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successfully integrated digital certificate to enable digital signature and/or encrypted email – thank you Comodo!

November 29, 2012

My emails will henceforth be sent with a digital signature – thanks to Comodo being able to provide me with a free digital certificate and decent info on how to incorporate it into Thunderbird.

I doubt I’ll encrypt emails as of now… since that would require explaining to whomever ‘how to decrypt’…. which is actually simple, but then again not so simple to the uninitiated. So, for now, this is a step in the right direction – providing message integrity, authenticity, and non-repudiation.

Without encryption, however, there is no confidentiality… and sadly this is what is really needed MOST. Especially when  I want to communicate personal information to/from family members, etc.  But I fear that it’s not realistic at the moment.

I do think that you cannot ‘blame’ the uninitiated – in fact I think that the answer when it come to email must come in the form of a simpler solution that doesn’t have a steep learning curve.

Email is a nightmare in terms of security – it’s just beginning to dawn on the general public I think. The pubic is very, very slowly learning that email SHOULD be more secure – but making that palatable is just not realistic using the tools available today.

As vital and crucial as it is – I don’t really see anything being offered that is easy to use. You’ve got to be kidding if you think people are going to use (en masse) the method I just implemented for my own use. Or PGP or GPG? Yeah… right.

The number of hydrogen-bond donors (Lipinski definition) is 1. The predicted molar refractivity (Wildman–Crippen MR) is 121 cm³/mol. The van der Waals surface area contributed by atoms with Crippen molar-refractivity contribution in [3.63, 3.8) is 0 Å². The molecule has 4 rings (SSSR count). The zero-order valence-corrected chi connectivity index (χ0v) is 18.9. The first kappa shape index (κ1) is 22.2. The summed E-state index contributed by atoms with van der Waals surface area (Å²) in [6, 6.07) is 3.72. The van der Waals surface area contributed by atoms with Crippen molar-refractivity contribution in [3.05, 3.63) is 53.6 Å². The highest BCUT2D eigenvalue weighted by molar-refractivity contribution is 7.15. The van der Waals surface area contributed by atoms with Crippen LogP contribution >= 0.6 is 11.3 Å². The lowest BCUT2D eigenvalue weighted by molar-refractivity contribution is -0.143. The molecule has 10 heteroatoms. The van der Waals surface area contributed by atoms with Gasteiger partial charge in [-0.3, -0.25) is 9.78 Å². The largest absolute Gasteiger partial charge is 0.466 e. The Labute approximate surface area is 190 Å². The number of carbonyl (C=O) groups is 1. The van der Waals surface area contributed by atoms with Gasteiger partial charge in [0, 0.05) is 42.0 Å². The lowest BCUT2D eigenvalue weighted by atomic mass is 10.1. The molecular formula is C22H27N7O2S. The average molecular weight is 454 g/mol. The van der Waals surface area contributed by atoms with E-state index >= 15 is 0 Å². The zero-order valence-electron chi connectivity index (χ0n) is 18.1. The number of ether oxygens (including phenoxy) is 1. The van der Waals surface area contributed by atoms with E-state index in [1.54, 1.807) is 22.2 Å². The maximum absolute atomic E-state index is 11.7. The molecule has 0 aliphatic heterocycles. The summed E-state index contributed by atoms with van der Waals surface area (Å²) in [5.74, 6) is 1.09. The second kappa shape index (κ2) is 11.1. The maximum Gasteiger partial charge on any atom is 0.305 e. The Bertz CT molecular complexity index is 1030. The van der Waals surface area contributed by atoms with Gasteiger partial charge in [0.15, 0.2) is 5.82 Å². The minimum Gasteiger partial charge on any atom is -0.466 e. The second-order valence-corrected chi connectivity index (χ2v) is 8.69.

It took me an entire semester of learning the basics of cybersecurity to even have my eyes opened to the possibility, and to have the basic skill set to know how to make it happen. That’s way beyond what is acceptable or likely in terms of general adoption of such a vital improvement to email.

One video I watched said that over 2 MILLION emails are sent PER SECOND! 99.999% of those (I’m going to assume here so watch out! ) have absolutely nothing secure about them at all. They may be stored securely but from what LITTLE I know it is ‘data in transmission’ that is at its most vulnerable to interception – which means unencrypted emails (read PLAINTEXT) are just out there for the grabbing.

I could be wrong about my assumptions because I am a beginner in this cybersecurity field – but it’s my understanding at the moment. At least digitally signing messages puts me on the right path.

You would need to look up what a Digital Signature is… it’s NOT what you might assume from the two words ‘digital signature.’ It’s an aspect of cryptology. It’s just that it’s not enough.
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